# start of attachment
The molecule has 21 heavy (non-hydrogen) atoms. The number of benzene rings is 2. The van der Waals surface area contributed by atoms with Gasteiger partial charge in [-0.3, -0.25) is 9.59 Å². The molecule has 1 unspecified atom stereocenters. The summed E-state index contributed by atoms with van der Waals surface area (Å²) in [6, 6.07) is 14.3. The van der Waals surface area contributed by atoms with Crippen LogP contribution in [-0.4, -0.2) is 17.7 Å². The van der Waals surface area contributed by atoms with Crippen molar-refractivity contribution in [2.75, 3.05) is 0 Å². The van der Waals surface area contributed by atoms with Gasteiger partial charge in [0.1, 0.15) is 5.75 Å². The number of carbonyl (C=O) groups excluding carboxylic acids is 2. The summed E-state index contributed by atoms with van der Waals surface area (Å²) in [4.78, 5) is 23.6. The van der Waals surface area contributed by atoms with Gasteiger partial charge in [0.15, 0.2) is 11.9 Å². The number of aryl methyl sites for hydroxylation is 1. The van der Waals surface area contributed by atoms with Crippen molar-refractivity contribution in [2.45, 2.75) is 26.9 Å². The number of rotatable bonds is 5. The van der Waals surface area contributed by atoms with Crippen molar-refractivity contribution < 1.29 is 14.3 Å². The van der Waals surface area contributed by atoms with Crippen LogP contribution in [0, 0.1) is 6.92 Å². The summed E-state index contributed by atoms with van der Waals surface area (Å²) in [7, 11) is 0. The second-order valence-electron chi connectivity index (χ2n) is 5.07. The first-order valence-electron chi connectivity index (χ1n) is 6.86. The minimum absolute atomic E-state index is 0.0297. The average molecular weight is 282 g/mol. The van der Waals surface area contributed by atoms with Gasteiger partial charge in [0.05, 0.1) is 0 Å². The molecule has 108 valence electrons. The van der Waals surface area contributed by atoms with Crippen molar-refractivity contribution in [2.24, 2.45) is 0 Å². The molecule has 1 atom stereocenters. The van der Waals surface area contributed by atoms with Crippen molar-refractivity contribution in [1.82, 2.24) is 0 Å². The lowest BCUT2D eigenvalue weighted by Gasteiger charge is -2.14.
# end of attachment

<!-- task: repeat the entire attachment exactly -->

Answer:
The molecule has 21 heavy (non-hydrogen) atoms. The number of benzene rings is 2. The van der Waals surface area contributed by atoms with Gasteiger partial charge in [-0.3, -0.25) is 9.59 Å². The molecule has 1 unspecified atom stereocenters. The summed E-state index contributed by atoms with van der Waals surface area (Å²) in [6, 6.07) is 14.3. The van der Waals surface area contributed by atoms with Crippen LogP contribution in [-0.4, -0.2) is 17.7 Å². The van der Waals surface area contributed by atoms with Crippen molar-refractivity contribution in [2.75, 3.05) is 0 Å². The van der Waals surface area contributed by atoms with Gasteiger partial charge in [0.1, 0.15) is 5.75 Å². The number of carbonyl (C=O) groups excluding carboxylic acids is 2. The summed E-state index contributed by atoms with van der Waals surface area (Å²) in [4.78, 5) is 23.6. The van der Waals surface area contributed by atoms with Gasteiger partial charge in [0.15, 0.2) is 11.9 Å². The number of aryl methyl sites for hydroxylation is 1. The van der Waals surface area contributed by atoms with Crippen molar-refractivity contribution in [2.45, 2.75) is 26.9 Å². The number of rotatable bonds is 5. The van der Waals surface area contributed by atoms with Crippen molar-refractivity contribution < 1.29 is 14.3 Å². The van der Waals surface area contributed by atoms with Crippen LogP contribution in [0, 0.1) is 6.92 Å². The summed E-state index contributed by atoms with van der Waals surface area (Å²) in [7, 11) is 0. The second-order valence-electron chi connectivity index (χ2n) is 5.07. The first-order valence-electron chi connectivity index (χ1n) is 6.86. The minimum absolute atomic E-state index is 0.0297. The average molecular weight is 282 g/mol. The van der Waals surface area contributed by atoms with Gasteiger partial charge in [0.05, 0.1) is 0 Å². The molecule has 108 valence electrons. The van der Waals surface area contributed by atoms with Crippen molar-refractivity contribution in [2.24, 2.45) is 0 Å². The molecule has 1 atom stereocenters. The van der Waals surface area contributed by atoms with Crippen molar-refractivity contribution in [1.82, 2.24) is 0 Å². The lowest BCUT2D eigenvalue weighted by Gasteiger charge is -2.14.